A transgender retired U.S. Navy SEAL hosts a charity fashion show for a Northern Virginia HIV/AIDS service organization in Falls Church on Saturday, July 20.
“HIV and AIDS is controllable, possibly curable,” Kristin Beck told the Washington Blade during an interview earlier on Friday at Ireland’s Four Provinces in downtown Falls Church alongside Hugo Delgado, executive director and co-founder of NOVASalud, Inc., the group behind the fashion show. “As long as they start being more careful and people start taking care of themselves and follow the health precautions, we could probably pretty much get rid of a lot of HIV/AIDS in the next couple of generations.”
Beck, who transitioned from a man into a woman after she retired from the Navy SEALs in 2011 following two decades with the special operations force, spoke with the Blade less than two months after she published her memoir titled “Warrior Princess: A U.S. Navy SEAL’s Journey to Coming Out Transgender.”
“I was a Navy SEAL for 20 years; I’ve been transgender for 47 years,” she said. “I’ve been transgender for my entire life.”
Beck, who was once member of the SEAL Team 6 that carried out the 2011 raid on Osama bin Laden’s compound in Pakistan during which the terrorist mastermind was killed, noted to the Blade she would have been immediately discharged under ‘Don’t Ask, Don’t Tell’ if she had come out as a trans woman while on active duty. (Gay and lesbian servicemembers have been able to serve openly since DADT’s repeal took effect in 2010, but trans soldiers remain unable to do so.)
“I was afraid,” she said. “I wanted to keep my job. I liked my job. I enjoyed being a SEAL. I was proud of that.”
In spite of the aforementioned professional risk, Beck said the majority the SEALs with whom she served remain “very supportive” of her transition.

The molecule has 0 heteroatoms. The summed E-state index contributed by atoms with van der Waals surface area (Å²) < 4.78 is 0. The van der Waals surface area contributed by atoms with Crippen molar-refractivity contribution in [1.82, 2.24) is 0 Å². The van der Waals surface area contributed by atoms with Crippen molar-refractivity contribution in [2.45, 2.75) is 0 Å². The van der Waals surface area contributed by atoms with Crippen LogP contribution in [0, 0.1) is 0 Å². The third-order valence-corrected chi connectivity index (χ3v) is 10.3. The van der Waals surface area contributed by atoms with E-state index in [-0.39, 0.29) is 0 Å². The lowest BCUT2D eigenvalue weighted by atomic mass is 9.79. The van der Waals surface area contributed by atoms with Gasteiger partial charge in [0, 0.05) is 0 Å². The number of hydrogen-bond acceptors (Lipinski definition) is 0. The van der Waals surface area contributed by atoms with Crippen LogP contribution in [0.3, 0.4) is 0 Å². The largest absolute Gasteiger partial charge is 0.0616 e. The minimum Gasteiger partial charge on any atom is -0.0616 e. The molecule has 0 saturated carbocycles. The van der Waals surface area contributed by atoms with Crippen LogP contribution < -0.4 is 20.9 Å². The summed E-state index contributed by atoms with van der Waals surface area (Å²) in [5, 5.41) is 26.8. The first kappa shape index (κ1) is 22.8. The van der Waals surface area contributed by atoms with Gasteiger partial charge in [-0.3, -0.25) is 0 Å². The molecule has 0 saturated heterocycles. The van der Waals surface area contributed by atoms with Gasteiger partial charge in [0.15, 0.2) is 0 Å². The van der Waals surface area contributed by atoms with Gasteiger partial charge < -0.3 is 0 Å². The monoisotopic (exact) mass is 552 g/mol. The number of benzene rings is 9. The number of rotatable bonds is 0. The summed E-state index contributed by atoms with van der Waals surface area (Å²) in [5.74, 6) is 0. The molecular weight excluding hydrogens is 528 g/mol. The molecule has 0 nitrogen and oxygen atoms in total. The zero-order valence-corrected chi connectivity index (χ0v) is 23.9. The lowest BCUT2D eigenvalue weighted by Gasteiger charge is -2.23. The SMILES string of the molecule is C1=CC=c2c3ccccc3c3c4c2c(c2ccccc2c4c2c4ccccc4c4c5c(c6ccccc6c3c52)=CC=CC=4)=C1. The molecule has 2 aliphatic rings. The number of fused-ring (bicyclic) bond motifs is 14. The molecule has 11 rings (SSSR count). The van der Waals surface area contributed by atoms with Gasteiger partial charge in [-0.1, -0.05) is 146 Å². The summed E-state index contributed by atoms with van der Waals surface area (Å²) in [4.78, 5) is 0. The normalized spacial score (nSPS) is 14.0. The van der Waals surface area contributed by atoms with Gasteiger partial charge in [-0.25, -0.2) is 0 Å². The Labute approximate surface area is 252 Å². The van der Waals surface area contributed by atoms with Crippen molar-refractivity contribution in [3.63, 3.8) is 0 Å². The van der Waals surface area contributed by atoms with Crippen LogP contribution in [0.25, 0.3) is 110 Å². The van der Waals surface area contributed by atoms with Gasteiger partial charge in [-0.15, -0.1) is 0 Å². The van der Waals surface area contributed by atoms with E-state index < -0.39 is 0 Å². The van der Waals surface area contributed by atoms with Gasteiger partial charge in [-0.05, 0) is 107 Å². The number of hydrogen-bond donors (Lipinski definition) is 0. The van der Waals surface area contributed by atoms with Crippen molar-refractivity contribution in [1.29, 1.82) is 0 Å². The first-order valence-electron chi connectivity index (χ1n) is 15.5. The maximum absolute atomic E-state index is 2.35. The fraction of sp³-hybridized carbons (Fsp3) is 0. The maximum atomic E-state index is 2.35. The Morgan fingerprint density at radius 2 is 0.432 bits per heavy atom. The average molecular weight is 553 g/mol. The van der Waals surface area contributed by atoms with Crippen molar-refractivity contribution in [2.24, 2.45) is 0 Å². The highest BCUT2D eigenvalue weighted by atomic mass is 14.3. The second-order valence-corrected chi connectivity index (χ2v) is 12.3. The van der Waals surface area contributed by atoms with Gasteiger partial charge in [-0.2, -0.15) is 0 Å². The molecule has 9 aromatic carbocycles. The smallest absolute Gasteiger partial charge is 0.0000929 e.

“They’re great people that I honor to this day,” Beck said.
Warrior for ‘our civil rights’
Beck went to high school with Jonathan Falwell, one of the late-Rev. Jerry Falwell’s two sons, in Lynchburg, Va. She attended the nearby Virginia Military Institute before enlisting in the military while living in Crystal City.
Beck said she decided to write her memoir, in part, because of the disproportionately high suicide rates among trans people.
“It’s a very sad community because we have so much prejudice and so much against us,” she told the Blade as she discussed her advocacy in support of the Employment Non-Discrimination Act.
Beck said she has begun to lobby members of Congress to back bill. She noted she has also worked with Equality Florida, the American Civil Liberties Union, the Southern Poverty Law Center and other groups in support of ENDA.
“We can make it and we’re going to do good,” Beck said. “We’re equal and we’re still fighting. I’m the warrior right now for our civil rights.”
Beck further noted Virginia is among the more than 30 states without statewide trans-specific employment protections.
“This is the land of life, liberty and the pursuit of happiness,” she said. “I don’t have liberty myself. I am not equal right now and that makes me a little bit angry. It should make all of us angry.”
Beck also discussed the need to curb anti-trans violence.
She told the Blade she continues to worry about someone whom she does not know attacking her because of her gender identity and expression.
“I’m in constant danger for people who are uninformed,” Beck said. “So if I can inform a few of those people to say hey look, I don’t want you to love me, I don’t want you like me… I don’t care, but I don’t want you to run over to me and punch me in the head because you see me wearing a dress.”
Beck, who lives outside Tampa, Fla., has two teenage sons with her ex-wife who now resides in Minnesota. She said they are “fairly open” to her new gender identity and expression.
“It makes me proud of them that they can look beyond a lot of things and they are accepting of something,” Beck said.
Beck to ‘bring an awareness’ of area trans residents
Delgado told the Blade his organization’s fashion show – and Beck’s participation in it – is part of his group’s ongoing commitment to provide HIV/AIDS education and testing and linking those who live with the virus in Northern Virginia to care.
“There’s a big need, especially for the LGBT community,” he said. “In this project we try to break the stigma, discrimination and prejudice. Plus we want to present to the community this [the trans community] is a beautiful community that we need to take care of.”
Trans Sisters Informing Sisters on Topics about AIDS (TSISTA,) a NOVASalud program, will also take part in the fashion show.
“Having Kristin join forces with NOVASalud, Inc., and TSISTA will bring an awareness to the Northern Virginia community about our beautiful transgender community,” Gaby García, a NOVASalud health educator for TSISTA, said.